I’ve been trying to choose a Friday story in liquefied natural gas (LNG) — where events have been coming fast and furious worldwide.
But this week there was such an explosion of news in the space, I couldn’t pick just one item. Instead, I’m going to run down nine critical happenings that show the breakneck pace at which this key global market is changing.
In China, for instance, where data released Monday showed that LNG imports leapt 12.1 percent during February — to 1.85 million tons. Related: Why We Could See An Oil Price Shock In 2016
Chinese LNG demand is surging. And the country is becoming a rising force in buying around the world — both in terms of supply, and direct interests in LNG projects. A fact that became apparent Wednesday, when it was announced that local natgas supplier ENN Ecological Holdings Co. will buy an 11.7 percent stake in Aussie LNG producer Santos, for $750 million.
Such incoming funds may be a boost for global LNG developers, who are struggling with finance right now — with Woodside Petroleum saying Wednesday that it is delaying the $40 billion Browse LNG export project in Australia, due to market conditions.
The same day, Woodside’s partner in the Browse project — Japan’s Mitsui — said that it is taking a 40 billion yen write-down on the delayed operation. Which (along with write-downs on copper assets) will push Mitsui to its first-ever annual net loss in earnings since the company began reporting in 1947. Related: Uranium Production Costs Fall For The First Time In 5 Years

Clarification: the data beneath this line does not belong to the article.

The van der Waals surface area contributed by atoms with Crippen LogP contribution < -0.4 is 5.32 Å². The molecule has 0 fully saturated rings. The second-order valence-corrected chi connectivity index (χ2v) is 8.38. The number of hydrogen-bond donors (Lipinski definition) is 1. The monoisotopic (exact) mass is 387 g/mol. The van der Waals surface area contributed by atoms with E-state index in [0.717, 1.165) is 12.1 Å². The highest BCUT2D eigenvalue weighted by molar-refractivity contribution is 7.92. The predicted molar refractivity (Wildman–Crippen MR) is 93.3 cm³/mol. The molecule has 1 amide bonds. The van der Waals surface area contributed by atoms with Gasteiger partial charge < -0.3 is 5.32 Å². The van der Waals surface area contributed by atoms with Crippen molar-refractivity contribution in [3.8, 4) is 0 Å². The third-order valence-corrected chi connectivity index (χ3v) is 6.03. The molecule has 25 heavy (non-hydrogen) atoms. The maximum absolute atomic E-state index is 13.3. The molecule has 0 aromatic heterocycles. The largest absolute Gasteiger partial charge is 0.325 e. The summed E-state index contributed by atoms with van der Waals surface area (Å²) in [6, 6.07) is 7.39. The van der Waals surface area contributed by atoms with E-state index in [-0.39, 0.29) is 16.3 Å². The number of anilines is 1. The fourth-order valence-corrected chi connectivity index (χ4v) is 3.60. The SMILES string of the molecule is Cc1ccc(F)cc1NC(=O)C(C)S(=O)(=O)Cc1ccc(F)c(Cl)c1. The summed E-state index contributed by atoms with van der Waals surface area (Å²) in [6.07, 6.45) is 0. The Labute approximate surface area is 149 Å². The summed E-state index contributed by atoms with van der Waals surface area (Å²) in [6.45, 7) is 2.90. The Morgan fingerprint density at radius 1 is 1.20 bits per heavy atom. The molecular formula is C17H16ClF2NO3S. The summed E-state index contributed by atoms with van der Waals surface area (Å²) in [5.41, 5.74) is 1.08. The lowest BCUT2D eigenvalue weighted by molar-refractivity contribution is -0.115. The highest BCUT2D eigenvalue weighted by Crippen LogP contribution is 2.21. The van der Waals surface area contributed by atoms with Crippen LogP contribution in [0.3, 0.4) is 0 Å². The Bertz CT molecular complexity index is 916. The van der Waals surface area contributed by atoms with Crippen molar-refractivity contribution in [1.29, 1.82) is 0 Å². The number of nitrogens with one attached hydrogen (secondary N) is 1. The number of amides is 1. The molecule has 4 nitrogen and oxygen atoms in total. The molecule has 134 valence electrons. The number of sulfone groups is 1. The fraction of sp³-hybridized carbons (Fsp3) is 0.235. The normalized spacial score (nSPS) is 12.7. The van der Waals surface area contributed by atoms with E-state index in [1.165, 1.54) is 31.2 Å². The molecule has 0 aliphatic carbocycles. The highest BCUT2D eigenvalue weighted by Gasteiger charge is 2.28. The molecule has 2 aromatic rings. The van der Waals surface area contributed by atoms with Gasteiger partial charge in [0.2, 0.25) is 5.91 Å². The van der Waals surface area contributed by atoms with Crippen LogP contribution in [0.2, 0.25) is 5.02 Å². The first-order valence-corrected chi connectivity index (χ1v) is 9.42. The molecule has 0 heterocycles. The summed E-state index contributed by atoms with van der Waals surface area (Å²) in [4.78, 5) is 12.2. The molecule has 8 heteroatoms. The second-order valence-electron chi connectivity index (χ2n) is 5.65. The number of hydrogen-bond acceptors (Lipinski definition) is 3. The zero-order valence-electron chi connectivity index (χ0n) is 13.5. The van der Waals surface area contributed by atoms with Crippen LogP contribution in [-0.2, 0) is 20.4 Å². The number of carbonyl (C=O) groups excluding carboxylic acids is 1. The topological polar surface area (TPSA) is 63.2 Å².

But even as projects stall, LNG demand is rising — in some unexpected places. Oman, for example, where officials from the country’s LNG industry said on Sunday that they are going to delay 5 percent of their 2016 exports because they need the gas domestically.
Most of Oman’s gas goes to Japan and Korea, so these countries could be looking for alternatives, and Japanese buyer JERA found one Tuesday — when it was announced the firm has signed up to buy 25 percent of the output from the proposed Jordan Cove export facility in Oregon. A major boost to project developer Veresen — that had been looking for export contracts to underpin finances for its in-progress facility.
The Canadian West Coast is another option Asian LNG buyers have looked at. But they’ll have to wait a bit, after the federal government said Monday that it is delaying an approval decision on the proposed Pacific NorthWest LNG export project here. Canada’s feds say they will study for another 90 days before deciding if the project can go. Related: Oil Prices Continue To Tumble As Supply Glut Fears Return
Finally, two big firsts in global natgas shipping. In Iraq — which exported its first-ever cargo of natural gas condensate on Sunday, from an export facility developed by — making this one of the newest suppliers on the global stage.
And finally from the U.S., which landed its first-ever cargo of shale-derived natural gas liquids in Europe on Wednesday — with the cargo traveling from the Marcus Hook export terminal near Philadelphia to a receiving terminal owned by petchem giant Ineos at Rafnes, Norway.
That’s a lot of change, nearly everywhere in the world. Watch for more shakeups, letdowns, and maybe even some melt-ups coming in this space.
Here’s to a number of things on the go,
By Dave Forest
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